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Bulls & Bears
This past week's Bulls & Bears: Gary B. Smith, Exemplar Capital managing partner; Tobin Smith, ChangeWave Research editor; Scott Bleier, HybridInvestors.com president; Pat Dorsey, Morningstar.com director of stock research; Bob Froehlich, DWS Scudder chairman of investor strategy, and Tracy Byrnes, NY Post business writer.
Trading Pit: Democrats' "100 Hour Plan"
The Democrats are moving fast with a "100 Hour Plan" intended to make big moves. Will it be good or bad for stocks?
GARY B: This plan is terrible for stocks. It's not so much that the Democrats' agenda is horrible, but rather that they've dictated they'll get their way no matter what. I think the economy was expecting a fairly bipartisan agenda. This sure doesn't look like that.
TOBIN: I think President Bush will need to take a page from President Ford's book and break out the veto pen. This is a nice slogan but it's not going to hurt the economy. The Fed used some funky words and a weird job reports on Friday is what was hurting stocks. This 100 Hour Plan will do nothing.
SCOTT: This is the Democrats shot across the bow and it doesn't really address any big business issues. There's talk about oil, but no real action. The Democrats are looking to expand stem-cell research, which will help the sick. Raising the minimum wage is long overdue and will help the working poor. Adding and enforcing ethics rules for lawmakers can only bring confidence. So I think this plan is actually good for stocks.
BOB F: I don't think this plan will have an impact on the overall market. However, there could be some great opportunities if the plan goes through. No doubt, pharmaceuticals have been under pressure, but generic drug companies could be big winners. If the spending that was recommended by the 9/11 Commission goes through, it's good for defense and technology companies. And in a contrarian way, raising the minimum wage could help deep discount retailers because the people that shop there, make minimum wage will have more money in their pockets.
TRACY: Democrats have to remember they were voted in because people were sick of President Bush, not because we want a liberal government. Democrats have to be very careful and tread lightly. If they come out swinging, they're not going to go anywhere in 2008 elections. Dems must establish themselves as a party that can work together with Republicans.
PAT: This doesn't matter much at all. Little of this political stuff ever does. I'm not going to change my position that earnings and valuation matter far more to future investment returns than anything which hits the political headlines.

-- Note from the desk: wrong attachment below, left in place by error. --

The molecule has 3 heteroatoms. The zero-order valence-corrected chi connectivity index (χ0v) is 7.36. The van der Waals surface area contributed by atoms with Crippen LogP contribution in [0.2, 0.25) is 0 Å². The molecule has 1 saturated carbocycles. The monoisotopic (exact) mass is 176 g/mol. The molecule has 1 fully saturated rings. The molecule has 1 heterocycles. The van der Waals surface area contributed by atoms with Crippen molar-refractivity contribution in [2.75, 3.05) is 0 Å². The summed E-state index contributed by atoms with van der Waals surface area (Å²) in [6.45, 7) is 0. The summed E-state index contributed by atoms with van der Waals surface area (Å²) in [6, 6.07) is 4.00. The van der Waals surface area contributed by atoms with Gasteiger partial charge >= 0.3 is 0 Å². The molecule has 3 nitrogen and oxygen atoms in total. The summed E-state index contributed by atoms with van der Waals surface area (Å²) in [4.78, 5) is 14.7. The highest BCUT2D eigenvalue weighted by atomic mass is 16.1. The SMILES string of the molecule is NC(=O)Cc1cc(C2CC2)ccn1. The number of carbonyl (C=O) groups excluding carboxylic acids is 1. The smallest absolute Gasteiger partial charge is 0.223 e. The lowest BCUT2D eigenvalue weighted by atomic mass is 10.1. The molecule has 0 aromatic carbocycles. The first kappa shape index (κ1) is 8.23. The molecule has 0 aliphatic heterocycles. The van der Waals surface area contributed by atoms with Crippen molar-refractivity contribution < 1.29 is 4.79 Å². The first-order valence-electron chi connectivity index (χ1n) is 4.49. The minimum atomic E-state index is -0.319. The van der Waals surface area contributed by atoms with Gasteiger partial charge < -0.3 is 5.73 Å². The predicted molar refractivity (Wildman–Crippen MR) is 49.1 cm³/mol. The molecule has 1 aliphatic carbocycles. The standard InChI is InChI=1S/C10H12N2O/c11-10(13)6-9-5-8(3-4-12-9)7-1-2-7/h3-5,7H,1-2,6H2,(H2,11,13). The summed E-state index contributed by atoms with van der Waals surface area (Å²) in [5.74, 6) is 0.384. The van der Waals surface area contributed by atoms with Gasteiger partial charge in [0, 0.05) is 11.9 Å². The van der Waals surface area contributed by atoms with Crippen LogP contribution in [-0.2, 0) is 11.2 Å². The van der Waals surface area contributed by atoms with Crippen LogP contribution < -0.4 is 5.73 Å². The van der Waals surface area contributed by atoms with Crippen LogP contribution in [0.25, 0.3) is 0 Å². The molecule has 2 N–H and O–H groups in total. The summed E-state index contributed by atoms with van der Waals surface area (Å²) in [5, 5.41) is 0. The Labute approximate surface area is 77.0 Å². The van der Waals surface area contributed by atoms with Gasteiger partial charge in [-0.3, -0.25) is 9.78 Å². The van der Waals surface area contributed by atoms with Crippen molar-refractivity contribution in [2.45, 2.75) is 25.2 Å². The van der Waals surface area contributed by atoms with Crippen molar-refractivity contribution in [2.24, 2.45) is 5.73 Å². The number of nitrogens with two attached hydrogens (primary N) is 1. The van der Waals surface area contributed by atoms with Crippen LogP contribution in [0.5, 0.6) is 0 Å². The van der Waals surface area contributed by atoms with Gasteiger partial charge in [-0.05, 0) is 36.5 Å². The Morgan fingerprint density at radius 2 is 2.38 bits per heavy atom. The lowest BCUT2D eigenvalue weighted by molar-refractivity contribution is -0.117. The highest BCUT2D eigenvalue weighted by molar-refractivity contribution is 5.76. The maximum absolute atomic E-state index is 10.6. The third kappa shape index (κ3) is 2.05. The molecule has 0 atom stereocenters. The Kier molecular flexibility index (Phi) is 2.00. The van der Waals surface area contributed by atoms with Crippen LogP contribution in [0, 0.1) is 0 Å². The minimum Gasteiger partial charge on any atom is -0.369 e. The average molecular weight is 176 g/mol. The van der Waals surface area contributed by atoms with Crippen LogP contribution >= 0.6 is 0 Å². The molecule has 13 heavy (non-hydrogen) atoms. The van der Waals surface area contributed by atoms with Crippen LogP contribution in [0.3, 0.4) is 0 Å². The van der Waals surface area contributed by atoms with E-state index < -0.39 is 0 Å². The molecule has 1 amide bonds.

Any Clue How Good We Have It?
Headlines asking about an economic rebound in 2007?!?! The Dow making new highs, record home ownership, historically low unemployment and Americans shopping up a storm. Do we have any idea of how good we really have it?
Gary B: No! We never will know how good we really have it. Reporters and journalists get their kicks from winning the Pulitzer Prize. You don't win a Pulitzer by reporting how good things are. It's won by reporting something like, "5 part series on the working poor" or some other negative headline. Bad news sells and unfortunately, good news doesn't. It's these journalists who are usually liberal that are putting out that stuff.
Tracy: I'm a journalist and am as optimistic as Marcia Brady! I'm not the doom and gloom journalist by any stretch, but I do think that there's nothing wrong with a little caution. Sometimes journalists take the liberty to say, "Everything is good, but…" just to insert some caution for the consumer.
Pat: The key here is not to invest by driving in the rear view mirror. The market and economy have been doing well the past couple of years. If you look at the past decade, the market's return has been about 8-8½ percent, which is a little bit above the long-term average. What stocks do over the next several years will depend on what the economy does over the next several years.
Bob: Pat hit the nail on the head. That's telling you what has already happened. People are trying to figure out what's going to happen. Part of the struggle is that it's tough to get individual investors attention. How do you get their attention? You don't tell them the Dow went down 20 points; you tell them it plunged 20 points. Scare them to death and people will listen.
Tobin: We're all consumers of information. It is important for the consumer to have the big picture. People cry and cry about the deficit. If you put together the budgets of every state and the federal government, we'd have a surplus. No one would ever report that. We have a $110 trillion of assets in this country and $13 trillion in revenue. No one ever reports that.
Scott: This country is in the business of wealth creation. The media will never report that because it has a left-leaning bias. Over the last 15 years, there's been positive GDP growth and not one severe recession. Everyone forgets how bad things were.